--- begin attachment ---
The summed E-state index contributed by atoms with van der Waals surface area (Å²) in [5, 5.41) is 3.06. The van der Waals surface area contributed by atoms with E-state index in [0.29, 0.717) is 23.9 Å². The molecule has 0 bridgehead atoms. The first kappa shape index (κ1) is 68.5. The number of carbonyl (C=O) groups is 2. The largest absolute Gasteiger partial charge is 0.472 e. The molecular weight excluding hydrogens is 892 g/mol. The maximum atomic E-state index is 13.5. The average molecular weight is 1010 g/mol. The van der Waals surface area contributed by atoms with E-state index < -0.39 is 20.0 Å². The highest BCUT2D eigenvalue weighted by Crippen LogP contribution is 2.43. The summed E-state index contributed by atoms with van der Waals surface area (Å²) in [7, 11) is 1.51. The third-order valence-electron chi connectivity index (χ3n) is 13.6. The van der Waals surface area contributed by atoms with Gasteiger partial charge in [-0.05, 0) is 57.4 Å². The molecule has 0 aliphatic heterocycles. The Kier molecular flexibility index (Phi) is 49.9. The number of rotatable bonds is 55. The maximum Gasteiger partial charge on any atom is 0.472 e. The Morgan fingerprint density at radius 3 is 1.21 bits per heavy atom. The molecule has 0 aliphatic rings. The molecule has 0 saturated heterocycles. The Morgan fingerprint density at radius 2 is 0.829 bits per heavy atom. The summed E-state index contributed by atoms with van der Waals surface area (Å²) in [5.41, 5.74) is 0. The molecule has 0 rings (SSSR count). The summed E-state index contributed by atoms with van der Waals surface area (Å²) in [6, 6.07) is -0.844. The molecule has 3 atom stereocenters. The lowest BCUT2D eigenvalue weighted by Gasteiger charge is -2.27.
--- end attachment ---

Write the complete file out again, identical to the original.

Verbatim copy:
The summed E-state index contributed by atoms with van der Waals surface area (Å²) in [5, 5.41) is 3.06. The van der Waals surface area contributed by atoms with E-state index in [0.29, 0.717) is 23.9 Å². The molecule has 0 bridgehead atoms. The first kappa shape index (κ1) is 68.5. The number of carbonyl (C=O) groups is 2. The largest absolute Gasteiger partial charge is 0.472 e. The molecular weight excluding hydrogens is 892 g/mol. The maximum atomic E-state index is 13.5. The average molecular weight is 1010 g/mol. The van der Waals surface area contributed by atoms with E-state index < -0.39 is 20.0 Å². The highest BCUT2D eigenvalue weighted by Crippen LogP contribution is 2.43. The summed E-state index contributed by atoms with van der Waals surface area (Å²) in [7, 11) is 1.51. The third-order valence-electron chi connectivity index (χ3n) is 13.6. The van der Waals surface area contributed by atoms with Gasteiger partial charge in [-0.05, 0) is 57.4 Å². The molecule has 0 aliphatic heterocycles. The Kier molecular flexibility index (Phi) is 49.9. The number of rotatable bonds is 55. The maximum Gasteiger partial charge on any atom is 0.472 e. The Morgan fingerprint density at radius 3 is 1.21 bits per heavy atom. The molecule has 0 aliphatic rings. The molecule has 0 saturated heterocycles. The Morgan fingerprint density at radius 2 is 0.829 bits per heavy atom. The summed E-state index contributed by atoms with van der Waals surface area (Å²) in [5.41, 5.74) is 0. The molecule has 0 rings (SSSR count). The summed E-state index contributed by atoms with van der Waals surface area (Å²) in [6, 6.07) is -0.844. The molecule has 3 atom stereocenters. The lowest BCUT2D eigenvalue weighted by Gasteiger charge is -2.27.